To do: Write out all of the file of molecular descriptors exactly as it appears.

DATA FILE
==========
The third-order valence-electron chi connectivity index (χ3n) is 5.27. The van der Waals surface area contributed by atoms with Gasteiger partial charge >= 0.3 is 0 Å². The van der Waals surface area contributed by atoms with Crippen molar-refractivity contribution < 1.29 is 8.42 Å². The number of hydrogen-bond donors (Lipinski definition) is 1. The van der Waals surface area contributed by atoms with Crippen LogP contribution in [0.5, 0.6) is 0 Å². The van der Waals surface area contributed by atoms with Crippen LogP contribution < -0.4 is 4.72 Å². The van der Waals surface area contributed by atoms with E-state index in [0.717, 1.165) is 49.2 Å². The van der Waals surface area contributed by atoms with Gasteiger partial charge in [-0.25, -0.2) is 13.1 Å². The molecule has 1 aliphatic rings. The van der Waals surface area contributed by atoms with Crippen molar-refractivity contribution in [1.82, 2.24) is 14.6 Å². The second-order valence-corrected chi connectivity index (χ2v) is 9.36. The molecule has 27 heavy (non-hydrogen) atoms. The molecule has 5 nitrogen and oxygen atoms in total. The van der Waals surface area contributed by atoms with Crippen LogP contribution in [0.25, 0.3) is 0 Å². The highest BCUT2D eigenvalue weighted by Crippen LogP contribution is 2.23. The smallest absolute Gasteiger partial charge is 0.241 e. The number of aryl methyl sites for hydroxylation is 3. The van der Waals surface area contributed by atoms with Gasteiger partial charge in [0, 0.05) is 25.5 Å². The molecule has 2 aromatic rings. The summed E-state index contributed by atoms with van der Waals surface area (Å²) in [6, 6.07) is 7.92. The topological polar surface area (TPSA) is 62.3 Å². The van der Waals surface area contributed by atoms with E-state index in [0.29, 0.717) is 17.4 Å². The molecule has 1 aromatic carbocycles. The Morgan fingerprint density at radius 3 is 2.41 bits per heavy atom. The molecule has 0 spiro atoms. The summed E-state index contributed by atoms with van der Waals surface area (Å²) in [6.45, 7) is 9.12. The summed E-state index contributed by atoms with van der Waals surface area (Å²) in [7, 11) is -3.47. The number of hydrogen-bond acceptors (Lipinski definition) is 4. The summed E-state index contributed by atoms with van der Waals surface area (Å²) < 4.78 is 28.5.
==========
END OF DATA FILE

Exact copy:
The third-order valence-electron chi connectivity index (χ3n) is 5.27. The van der Waals surface area contributed by atoms with Gasteiger partial charge >= 0.3 is 0 Å². The van der Waals surface area contributed by atoms with Crippen molar-refractivity contribution < 1.29 is 8.42 Å². The number of hydrogen-bond donors (Lipinski definition) is 1. The van der Waals surface area contributed by atoms with Crippen LogP contribution in [0.5, 0.6) is 0 Å². The van der Waals surface area contributed by atoms with Crippen LogP contribution < -0.4 is 4.72 Å². The van der Waals surface area contributed by atoms with E-state index in [0.717, 1.165) is 49.2 Å². The van der Waals surface area contributed by atoms with Gasteiger partial charge in [-0.25, -0.2) is 13.1 Å². The molecule has 1 aliphatic rings. The van der Waals surface area contributed by atoms with Crippen molar-refractivity contribution in [1.82, 2.24) is 14.6 Å². The second-order valence-corrected chi connectivity index (χ2v) is 9.36. The molecule has 27 heavy (non-hydrogen) atoms. The molecule has 5 nitrogen and oxygen atoms in total. The van der Waals surface area contributed by atoms with Crippen LogP contribution in [0.25, 0.3) is 0 Å². The highest BCUT2D eigenvalue weighted by Crippen LogP contribution is 2.23. The smallest absolute Gasteiger partial charge is 0.241 e. The number of aryl methyl sites for hydroxylation is 3. The van der Waals surface area contributed by atoms with Gasteiger partial charge in [0, 0.05) is 25.5 Å². The molecule has 2 aromatic rings. The summed E-state index contributed by atoms with van der Waals surface area (Å²) in [6, 6.07) is 7.92. The topological polar surface area (TPSA) is 62.3 Å². The van der Waals surface area contributed by atoms with E-state index in [0.29, 0.717) is 17.4 Å². The molecule has 1 aromatic carbocycles. The Morgan fingerprint density at radius 3 is 2.41 bits per heavy atom. The molecule has 0 spiro atoms. The summed E-state index contributed by atoms with van der Waals surface area (Å²) in [6.45, 7) is 9.12. The summed E-state index contributed by atoms with van der Waals surface area (Å²) in [7, 11) is -3.47. The number of hydrogen-bond acceptors (Lipinski definition) is 4. The summed E-state index contributed by atoms with van der Waals surface area (Å²) < 4.78 is 28.5.